The purposes for and judge's role in arraignments are the same in stalking and harassment cases as they are in every other type of criminal case. An arraignment in a stalking or harassment case includes, as applicable, explaining to the defendant the purpose of an arraignment and informing the defendant about the following:
- the offense charged;
- the maximum penalty and mandatory minimum penalty, if any, provided for the offense charged;
- his or her rights, if applicable, on such matters as bail, assistance of counsel, counsel at state's expense, preliminary examination, jury trial, and right to remain silent and that any statement made by the defendant may be used against him or her;
- the various types of pleas and the consequences of those pleas;
- that a plea will be taken; and
- bail and conditions of release.
Arraignments in Stalking and/or Harassment Cases
However, given the unique nature of stalking and harassing behaviors and patterns of conduct the judge should conduct these arraignments with a heightened awareness of the following:
- The nature of the alleged conduct and the number of times it was alleged to have occurred. (For example, did it involve a seemingly small number of instances versus dozens or even hundreds of separate instances of conduct? Was the conduct characterized by "bothersome" acts that caused annoyance versus egregious acts that caused severe reactions?)
- The methods and resources used to allegedly engage in such conduct. (For example, did the conduct require significant expenditures of time and/or resources perhaps indicative of the intensity of defendant's ill intent? Do the allegations suggest an escalating pattern of conduct in terms of methodology, time and resources?)
- The specific defendant as well as alleged victim in the case. (For example, do the defendant and the victim know each other on any level and, if so, how? Or are they total strangers to each other?)
- The affects the arraignment might have on the involved individuals. (For example, are there indications from the defendant that he or she will or will not abide by the conditions of release, perhaps in reaction to the prosecution having been commenced? For the victim, are there indications of extreme or severe reactions to the alleged conduct or perhaps a false sense of security at this early stage in the prosecution?)
Information on, or indications of, these considerations might be somewhat sparse at the early stage of arraignment. The judge should nonetheless maintain an awareness of those matters, especially when determining conditions of release for the accused.
In summary, two areas to which the judge should pay special attention during arraignment are:
- the statutory rights of the victim under the Victims of Crime Act; and
- the conditions of release imposed on the defendant by the court.
In any criminal case, the victim may or may not be present for the arraignment since it takes place very early in the criminal prosecution process. Given the requirements of the Victims of Crime Act, the judge should affirmatively inquire in court whether the victim is present at the arraignment and, if so, whether he or she would like to make a statement to the court at that time. See, §31-26-10.1(A).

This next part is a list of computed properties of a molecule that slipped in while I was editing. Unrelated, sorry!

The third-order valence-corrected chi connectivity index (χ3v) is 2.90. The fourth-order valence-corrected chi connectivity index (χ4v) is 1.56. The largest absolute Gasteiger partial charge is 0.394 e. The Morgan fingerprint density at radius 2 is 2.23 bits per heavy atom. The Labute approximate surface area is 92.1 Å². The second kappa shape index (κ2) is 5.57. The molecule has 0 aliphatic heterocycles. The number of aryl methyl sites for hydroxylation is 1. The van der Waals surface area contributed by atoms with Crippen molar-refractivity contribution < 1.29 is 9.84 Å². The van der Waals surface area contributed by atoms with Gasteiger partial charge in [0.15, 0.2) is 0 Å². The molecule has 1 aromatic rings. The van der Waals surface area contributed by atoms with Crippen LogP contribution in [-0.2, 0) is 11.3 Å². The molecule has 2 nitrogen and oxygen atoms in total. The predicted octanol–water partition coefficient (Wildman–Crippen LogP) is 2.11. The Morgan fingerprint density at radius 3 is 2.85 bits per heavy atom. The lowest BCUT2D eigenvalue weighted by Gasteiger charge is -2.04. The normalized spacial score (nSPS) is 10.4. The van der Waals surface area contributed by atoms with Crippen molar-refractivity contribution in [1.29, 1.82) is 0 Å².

At an arraignment, the judge might consider making efforts, in a neutral and unbiased manner, to ensure that the district attorney's office will meet its obligations under the Victims of Crime Act with respect to the victim. For example, the judge could state "Counsel for the State, will you be contacting Mr./Ms. __________ [name of victim] regarding future court proceedings in this matter?"
Given the repetitious nature of stalking and harassment, the conditions of release imposed upon defendant can be extremely important in deterring continuing behavior or commencing new patterns of inappropriate behavior. The conditions of release can also impact how the victim feels about his or her safety or the safety of household members as well.
As with any criminal offense, both conditions of release and bail amounts in stalking and harassment cases should be imposed to reasonably assure that the accused appears in court as required, to deal with the safety of the victim and the community as a whole, and to promote the orderly administration of justice. See, e.g., Rule 6-401(B) (factors to consider in determining bail and release conditions).
In any arraignment, one of the primary factors the court should consider when determining conditions of release is the nature and circumstances of the offense charged. See, e.g., Rule 6-401(B)(1). This is true in cases alleging harassment or stalking. These types of cases differ from some other criminal offenses which may involve a single, traumatic event. In contrast, stalking and harassment involve multiple instances of conduct engaged in and pursued under circumstances intended to cause a severe emotional reaction in the intended victim.